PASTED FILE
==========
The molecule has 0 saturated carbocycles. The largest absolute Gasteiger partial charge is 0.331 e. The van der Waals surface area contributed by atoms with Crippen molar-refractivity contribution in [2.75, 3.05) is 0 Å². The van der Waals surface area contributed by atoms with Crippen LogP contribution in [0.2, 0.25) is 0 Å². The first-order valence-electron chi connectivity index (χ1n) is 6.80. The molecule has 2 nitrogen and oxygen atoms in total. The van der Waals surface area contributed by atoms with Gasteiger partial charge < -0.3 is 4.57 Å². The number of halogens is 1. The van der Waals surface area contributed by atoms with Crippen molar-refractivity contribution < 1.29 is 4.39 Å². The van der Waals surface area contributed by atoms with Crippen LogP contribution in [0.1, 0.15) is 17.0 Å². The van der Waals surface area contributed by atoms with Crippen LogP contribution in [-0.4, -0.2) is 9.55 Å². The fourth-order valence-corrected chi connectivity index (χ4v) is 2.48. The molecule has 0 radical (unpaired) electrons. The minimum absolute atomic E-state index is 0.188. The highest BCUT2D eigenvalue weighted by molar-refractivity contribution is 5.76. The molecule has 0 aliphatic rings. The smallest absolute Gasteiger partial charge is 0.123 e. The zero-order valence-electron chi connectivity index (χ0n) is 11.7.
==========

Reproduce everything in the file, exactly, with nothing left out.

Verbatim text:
The molecule has 0 saturated carbocycles. The largest absolute Gasteiger partial charge is 0.331 e. The van der Waals surface area contributed by atoms with Crippen molar-refractivity contribution in [2.75, 3.05) is 0 Å². The van der Waals surface area contributed by atoms with Crippen LogP contribution in [0.2, 0.25) is 0 Å². The first-order valence-electron chi connectivity index (χ1n) is 6.80. The molecule has 2 nitrogen and oxygen atoms in total. The van der Waals surface area contributed by atoms with Gasteiger partial charge < -0.3 is 4.57 Å². The number of halogens is 1. The van der Waals surface area contributed by atoms with Crippen molar-refractivity contribution < 1.29 is 4.39 Å². The van der Waals surface area contributed by atoms with Crippen LogP contribution in [0.1, 0.15) is 17.0 Å². The van der Waals surface area contributed by atoms with Crippen LogP contribution in [-0.4, -0.2) is 9.55 Å². The fourth-order valence-corrected chi connectivity index (χ4v) is 2.48. The molecule has 0 radical (unpaired) electrons. The minimum absolute atomic E-state index is 0.188. The highest BCUT2D eigenvalue weighted by molar-refractivity contribution is 5.76. The molecule has 0 aliphatic rings. The smallest absolute Gasteiger partial charge is 0.123 e. The zero-order valence-electron chi connectivity index (χ0n) is 11.7.